While we were busy with the riparian seedlings, the dogs had time to snoop around. Butler and Jackson enjoyed the sunny weather to scout around the understory of large cedar and Douglas Fir trees that line the river and they splashed around at the edge of the water line.
When I took a break from planted and looked around to see what they were up to, I found that Butler had tired himself out and decided he was due for some quiet time.
He stationed himself right in the middle of the riparian planting in a brilliant spot of sunlight. He appeared to be on guard duty white he took his breather from the more strenuous job of scouting out the local critters that could damage our tender trees.
The day of planting went well and I did go back and straighten the leaning seedling after I looked at the picture and realized the problem.
On a day when the rain was chunky( a mix of rain and snow), I was able to get some riparian seedlings planted along the wet area where the swamp from the bull pen drains toward the river.
This time of year the ground is saturated and once two or three shovels full are taken out below the surface turf, puddles form in the bottom of the hole. I got wet from the bottom and from the top on this task. The seedlings planted in this area are happiest with “wet feet”, today I put in spruce and hemlock plants.
These seedlings were growing in 12 inch pots so the holes I am digging are at minimum 1 and 1/2 times the depth of the shovel spade head. A four inch hole is all that is needed but in order to get a hole that deep it has to be quite a bit wider so care is needed to tamp soil back in tight around the root ball of the seedling to vanquish all air holes trapped around the roots. The seedlings are planted fairly close together since the survival rate for the first year is not stellar, and I still plan on going in again with more leafy varieties like cherry, alder and maple to plant in and around this batch of plants.
It was all hands on deck to get the seedlings put into the ground before a storm moved into the area that is expected to bring first snow then the coldest temperatures of the year.
We had a volunteer to help with the planting on this day. There were 20 spruce, 10 cedar, 10 maple and 20 white fir to get into the ground along the Nehalem River. Even Butler the dog helped by digging holes, I shooed him out of the way a couple of times to did a larger spot to place the 1 foot roots into deep holes.
Planting in thick brush consisting of snowberry and buck brush is hard work because of all the roots, but once down 6 inches or so the fine, silty soil below is much easier to dig.
It took four of us (plus the dog) 2 1/2 hours to complete the planting of the 60 trees. The wind howled at times up along the ridge of the hill and gusted between spitting rain showers and beautiful rainbows.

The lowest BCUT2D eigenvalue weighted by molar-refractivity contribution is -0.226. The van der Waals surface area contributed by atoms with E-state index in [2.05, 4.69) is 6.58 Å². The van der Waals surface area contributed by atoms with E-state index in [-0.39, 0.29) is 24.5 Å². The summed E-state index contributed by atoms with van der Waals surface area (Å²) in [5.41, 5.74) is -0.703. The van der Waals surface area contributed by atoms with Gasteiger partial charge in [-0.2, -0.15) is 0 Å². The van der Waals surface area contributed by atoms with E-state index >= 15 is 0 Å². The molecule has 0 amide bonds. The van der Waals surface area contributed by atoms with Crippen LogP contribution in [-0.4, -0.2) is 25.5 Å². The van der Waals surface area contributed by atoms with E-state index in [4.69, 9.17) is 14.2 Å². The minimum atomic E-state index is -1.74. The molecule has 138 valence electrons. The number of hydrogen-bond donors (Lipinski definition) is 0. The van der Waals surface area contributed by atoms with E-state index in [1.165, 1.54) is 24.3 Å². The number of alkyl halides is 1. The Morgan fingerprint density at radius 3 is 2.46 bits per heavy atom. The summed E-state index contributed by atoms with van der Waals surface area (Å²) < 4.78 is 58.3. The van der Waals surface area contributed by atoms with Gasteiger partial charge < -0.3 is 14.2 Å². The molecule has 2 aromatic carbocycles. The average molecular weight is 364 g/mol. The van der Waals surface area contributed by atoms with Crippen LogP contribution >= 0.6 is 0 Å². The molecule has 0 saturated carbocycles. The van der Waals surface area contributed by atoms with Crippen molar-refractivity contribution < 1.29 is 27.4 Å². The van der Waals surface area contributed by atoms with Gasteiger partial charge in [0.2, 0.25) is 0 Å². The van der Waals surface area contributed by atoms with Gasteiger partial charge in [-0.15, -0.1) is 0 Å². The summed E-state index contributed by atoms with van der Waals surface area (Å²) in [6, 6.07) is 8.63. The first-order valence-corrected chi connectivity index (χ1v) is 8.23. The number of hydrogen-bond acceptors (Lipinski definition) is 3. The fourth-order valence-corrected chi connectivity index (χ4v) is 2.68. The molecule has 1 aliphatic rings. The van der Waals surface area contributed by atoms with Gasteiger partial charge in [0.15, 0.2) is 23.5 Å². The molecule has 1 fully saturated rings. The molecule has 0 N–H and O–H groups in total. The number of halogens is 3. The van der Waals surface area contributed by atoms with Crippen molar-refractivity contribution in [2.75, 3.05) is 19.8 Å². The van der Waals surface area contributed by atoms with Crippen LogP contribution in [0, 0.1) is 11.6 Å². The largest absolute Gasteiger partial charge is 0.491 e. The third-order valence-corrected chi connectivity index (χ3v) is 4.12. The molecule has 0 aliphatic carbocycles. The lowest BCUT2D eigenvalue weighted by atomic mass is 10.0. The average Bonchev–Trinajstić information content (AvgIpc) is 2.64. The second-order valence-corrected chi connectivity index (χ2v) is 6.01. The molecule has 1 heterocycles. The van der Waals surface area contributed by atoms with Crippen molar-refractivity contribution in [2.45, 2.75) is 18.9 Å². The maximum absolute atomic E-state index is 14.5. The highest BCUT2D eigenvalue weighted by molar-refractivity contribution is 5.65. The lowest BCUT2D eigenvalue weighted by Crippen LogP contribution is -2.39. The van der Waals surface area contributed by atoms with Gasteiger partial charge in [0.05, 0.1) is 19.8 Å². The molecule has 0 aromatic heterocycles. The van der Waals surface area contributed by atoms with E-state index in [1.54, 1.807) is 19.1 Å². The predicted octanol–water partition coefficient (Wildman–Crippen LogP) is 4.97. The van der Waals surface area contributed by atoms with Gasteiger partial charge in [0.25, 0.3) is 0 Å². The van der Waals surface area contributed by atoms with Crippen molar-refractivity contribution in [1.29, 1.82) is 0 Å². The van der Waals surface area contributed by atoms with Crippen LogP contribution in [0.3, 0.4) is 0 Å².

We had the opportunity to see a couple of bald eagles as they scouted the river and struggle to stay flying as the strong winds buffeted them during their patrol.
Within hours after completing the planting, the rain had moved in and continued raining until midnight.
Our 4/19/17 calf Dial, has been growing steadily and enjoys being right in the middle of the herd.
The other day I noticed Dial away from most of the cows, it looked like she was trying to hide in a clump of trees. near some old stumps. These happened to be seedlings that we had planted along the ditch that runs to the river. The seedlings were planted at the same time we were filling in plants in the riparian area.
Little Dial was standing right in the middle with spruce, maple, alder and dogwood seedlings that made her look like a giant.
The plants were not harmed in anyway by the little visitor, in fact she left a little fertilizer for the trees before she left.
“How can you accidentally plant 325 more trees?”
This was the question that was posed to me the other day. I guess the correct answer is that I did not accidentally plant but I did accidentally get 325 more seedlings this year.
I was so elated to be done with the planting that I posted on 3/21 about the completion. The special bags we carry the seedlings to protect the roots while we did the holes had all been stowed away for the year. The straight shovels that we use to dig the holes had been cleaned and propped in their alcove. I was done. Another year in the books. Continue reading
It’s hard to capture the fulfillment after a job well done. Backs ache, arms and hands numb from gripping shovel handles in cold, wet weather, boots caked with thick mud, and a weariness from exhaustion, but the riparian planting has come to a halt. The trees are starting to respond to the spring and are starting to come out of dormancy.
Until next winter, another one is in the books.
Mike and Butler on their way out of the riparian zone.
The ledge of the river has been sloughing into the river for lack of vegetation along this stretch of the Nehalem.
With the water still at a high level, Mike and Butler set about planting about 40 seedlings in the wet ground.
Originally, this spot had large alders growing along the bank. As the waters flooded and receded over the last 100 years, the alders have succumbed to the river and the band keeps trying to take more ground each year.
If there are no damaging floods in the next couple of years, the root systems on the new plants will help hold what is left of the earth and stabilize the ledge from further erosion.
Eventually, all the green grass that is pictured will have a mixed stand of alder, maple, ash, grand fir, spruce, dogwood and many varieties of brush vegetation to aid in the stabilization and provide much needed shade in this location.